For more information please follow the link www.epicstars.org.uk

It was wonderful to be able to show them around Woodlands View and we can modestly report that they had a splendid visit and were very impressed with everything that we have achieved.

We would just like to express our gratitude to a couple of generous and well respected friends for sharing their stories with us.

Hours of Fun.

 

 

 

 

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Posted by on in Wildlife

OK, so it's not really a pterodactyl, but it's probably the next best thing: Our 'resident' Heron.

We've had lots of sightings over the years of visiting Herons, but (as usual) we've never had a camera to hand when we needed it most. But today was the day when we finally captured an image of this magnificent bird and we can add it to our official 'resident wildlife list'.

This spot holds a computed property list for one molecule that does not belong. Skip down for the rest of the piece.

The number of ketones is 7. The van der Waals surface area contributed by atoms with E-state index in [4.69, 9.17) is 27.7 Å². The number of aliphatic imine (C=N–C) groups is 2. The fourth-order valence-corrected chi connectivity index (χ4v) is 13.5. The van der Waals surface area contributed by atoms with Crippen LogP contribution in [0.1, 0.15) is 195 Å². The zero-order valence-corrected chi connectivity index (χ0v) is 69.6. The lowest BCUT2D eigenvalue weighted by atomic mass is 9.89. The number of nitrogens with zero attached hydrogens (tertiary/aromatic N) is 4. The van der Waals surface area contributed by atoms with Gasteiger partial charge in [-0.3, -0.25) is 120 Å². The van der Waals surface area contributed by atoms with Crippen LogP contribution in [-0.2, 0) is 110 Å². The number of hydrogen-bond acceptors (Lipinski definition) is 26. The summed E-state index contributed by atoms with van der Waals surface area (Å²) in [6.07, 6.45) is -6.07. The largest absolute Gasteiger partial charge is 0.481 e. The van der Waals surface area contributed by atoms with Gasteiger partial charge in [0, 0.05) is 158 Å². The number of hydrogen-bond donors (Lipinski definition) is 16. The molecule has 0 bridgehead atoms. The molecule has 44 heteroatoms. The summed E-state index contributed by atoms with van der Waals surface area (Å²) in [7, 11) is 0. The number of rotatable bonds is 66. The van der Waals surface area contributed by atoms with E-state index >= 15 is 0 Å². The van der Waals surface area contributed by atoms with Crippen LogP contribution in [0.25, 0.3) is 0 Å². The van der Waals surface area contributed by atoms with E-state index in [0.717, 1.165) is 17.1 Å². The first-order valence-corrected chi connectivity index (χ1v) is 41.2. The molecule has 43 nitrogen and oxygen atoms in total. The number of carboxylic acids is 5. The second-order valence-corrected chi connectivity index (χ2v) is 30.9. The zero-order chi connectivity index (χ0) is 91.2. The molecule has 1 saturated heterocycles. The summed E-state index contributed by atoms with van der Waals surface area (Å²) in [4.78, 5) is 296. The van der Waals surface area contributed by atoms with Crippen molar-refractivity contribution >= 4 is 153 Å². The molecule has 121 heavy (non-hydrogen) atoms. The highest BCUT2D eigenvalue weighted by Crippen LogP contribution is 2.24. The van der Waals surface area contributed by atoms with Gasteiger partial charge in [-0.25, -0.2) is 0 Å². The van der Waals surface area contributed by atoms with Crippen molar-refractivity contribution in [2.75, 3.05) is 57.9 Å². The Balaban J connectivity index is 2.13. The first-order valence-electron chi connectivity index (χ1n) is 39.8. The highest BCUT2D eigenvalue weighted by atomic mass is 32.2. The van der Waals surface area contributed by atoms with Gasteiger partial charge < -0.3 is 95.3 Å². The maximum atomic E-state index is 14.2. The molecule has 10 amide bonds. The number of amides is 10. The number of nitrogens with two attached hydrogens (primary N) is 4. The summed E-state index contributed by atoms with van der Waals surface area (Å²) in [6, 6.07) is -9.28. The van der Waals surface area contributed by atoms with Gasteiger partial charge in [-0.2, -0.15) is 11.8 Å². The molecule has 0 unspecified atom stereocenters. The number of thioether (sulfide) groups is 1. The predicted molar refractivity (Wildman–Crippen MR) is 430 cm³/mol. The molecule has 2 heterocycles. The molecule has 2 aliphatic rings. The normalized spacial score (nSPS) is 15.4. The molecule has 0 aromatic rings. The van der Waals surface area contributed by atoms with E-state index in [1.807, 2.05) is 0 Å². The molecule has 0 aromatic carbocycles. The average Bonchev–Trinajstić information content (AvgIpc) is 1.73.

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Tagged in: Birds Environment
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I was passing by Woodlands View on my way back from visiting a relative today. I had no intention of doing any work as I’d spent a good 6 hours driving, but was curious as to why just outside the entrance, two cars were doing a very slow, and strange dance across the middle of the road. I thought that maybe the driver of the first car decided to pull in to the entrance and then thought better of it.